Group games provide exercise and nurture friendships. See “Old-fashioned games for timeless fun,” Fall 2009; “Summer games from junk,” Summer 2009; “Fun in the sun: Outdoor activities for all ages,” Summer 2004; “Move it: Physical activity for young children,” Winter 2004, and “Plunge into parachute play,” Fall 2004,

A key reason children participate in games and physical activity is fun. When they stop having fun, they quit the activity. Having fun means that children have feelings of belonging, acceptance by their peers, and success or competence in their physical abilities.

You can help by showing enthusiasm, engaging in the activity with children, and acknowledging their efforts.

Avoid targeting heavy children. Our culture’s emphasis on appearance already puts pressure on children to conform to a certain body image. We don’t need to feed that notion with behavior that implies big is bad. In reality, there is great diversity in body shape and size.

As caregivers and educators, we care first about how children are learning and making their way in the world. Develop relationships with children that stress their value as unique and valuable individuals. At the same time, be concerned if a child’s weight changes noticeably in a short time, or if a child seems upset about food or weight.

Avoid singling out heavier children for intervention, even if it’s well-intended. Stop any teasing of overweight children. Find ways to avoid having heavy children chosen last for a game. Instead of children choosing sides, for example, have them count off and assign odd numbers to one side and even numbers to another side.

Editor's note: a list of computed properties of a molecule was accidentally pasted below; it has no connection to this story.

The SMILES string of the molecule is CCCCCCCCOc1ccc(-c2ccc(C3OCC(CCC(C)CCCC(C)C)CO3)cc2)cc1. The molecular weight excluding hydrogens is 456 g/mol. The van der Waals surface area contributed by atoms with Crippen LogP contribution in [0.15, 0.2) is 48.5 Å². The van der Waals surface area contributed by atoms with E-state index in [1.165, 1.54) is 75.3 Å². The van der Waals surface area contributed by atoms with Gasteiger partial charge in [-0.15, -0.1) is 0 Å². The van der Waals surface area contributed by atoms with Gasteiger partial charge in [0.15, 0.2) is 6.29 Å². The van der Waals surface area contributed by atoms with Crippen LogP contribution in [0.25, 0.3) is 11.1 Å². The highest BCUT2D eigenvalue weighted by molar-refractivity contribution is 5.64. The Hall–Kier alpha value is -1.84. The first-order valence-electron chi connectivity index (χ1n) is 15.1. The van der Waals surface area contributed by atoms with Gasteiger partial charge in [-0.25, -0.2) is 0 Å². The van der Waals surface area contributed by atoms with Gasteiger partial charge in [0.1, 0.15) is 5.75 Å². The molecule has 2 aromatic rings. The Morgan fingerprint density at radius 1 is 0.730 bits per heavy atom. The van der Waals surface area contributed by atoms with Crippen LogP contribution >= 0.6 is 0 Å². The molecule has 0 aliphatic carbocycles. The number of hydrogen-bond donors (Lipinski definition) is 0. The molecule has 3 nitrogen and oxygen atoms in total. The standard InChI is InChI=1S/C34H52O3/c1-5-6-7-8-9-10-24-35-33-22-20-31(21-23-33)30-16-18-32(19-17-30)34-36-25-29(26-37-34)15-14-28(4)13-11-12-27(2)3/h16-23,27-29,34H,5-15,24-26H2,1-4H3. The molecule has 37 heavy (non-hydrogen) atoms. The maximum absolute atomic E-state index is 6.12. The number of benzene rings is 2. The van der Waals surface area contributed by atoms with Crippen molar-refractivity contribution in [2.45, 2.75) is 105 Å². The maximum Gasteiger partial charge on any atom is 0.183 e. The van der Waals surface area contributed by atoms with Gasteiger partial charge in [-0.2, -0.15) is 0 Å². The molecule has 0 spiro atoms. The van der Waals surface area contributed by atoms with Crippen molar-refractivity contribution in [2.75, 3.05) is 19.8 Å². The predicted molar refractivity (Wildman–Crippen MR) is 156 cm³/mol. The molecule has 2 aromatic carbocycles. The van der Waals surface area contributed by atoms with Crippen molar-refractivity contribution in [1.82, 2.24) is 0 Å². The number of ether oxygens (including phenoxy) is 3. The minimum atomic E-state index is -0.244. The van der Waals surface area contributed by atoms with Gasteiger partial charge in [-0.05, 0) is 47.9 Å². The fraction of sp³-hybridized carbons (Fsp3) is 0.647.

Encourage all children to listen to their bodies: “Your body will tell you when it’s hungry.” When they feel “tired,” ask whether they might feel better after a nap or after physical activity.


Help children care for their bodies
As early childhood educators, we can help children develop healthy habits that lead to healthy weights. We need to be role models in eating nutritious food and engaging in physical activity.

Our goal is to help children learn to care for their bodies. Our efforts can help them become better able to learn, have more energy, improve their physical skill and dexterity, and enhance their social skills.


American Academy of Pediatrics. “Prevention and treatment of overweight and obesity. What families can do.”
American Heart Association. “What is high blood pressure?”
National Cancer Institute. “Fact sheet. Obesity and cancer: Questions and answers.”
National Center on Physical Activity and Disability. “Health promotion: Inclusive physical education.
Neergaard, Lauran. “High blood pressure may increase risk of dementia,” Associated Press, , Jan. 26, 2010.
Neighmond, Patti. “Obesity rates level off, but health concerns remain.” National Public Radio, Jan. 13, 2010.
Ogden, Cynthia L.; Margaret D. Carroll; Lester R. Curtin; Molly M. Lamb; and Katherine M. Flegal. 2010. Prevalence of high body mass index in US children and adolescents, 2007-2008, , 3(3) 242-249.
U.S. Centers for Disease Control and Prevention (CDCa). “Healthy Weight—It’s not a diet, it’s a lifestyle! About BMI for children and teens.”
CDCb. “Healthy weight—It’s not a diet, it’s a lifestyle! Tips for parents: Ideas to help children maintain a healthy weight.”
CDCc. “Overweight and obesity. Economic consequences.”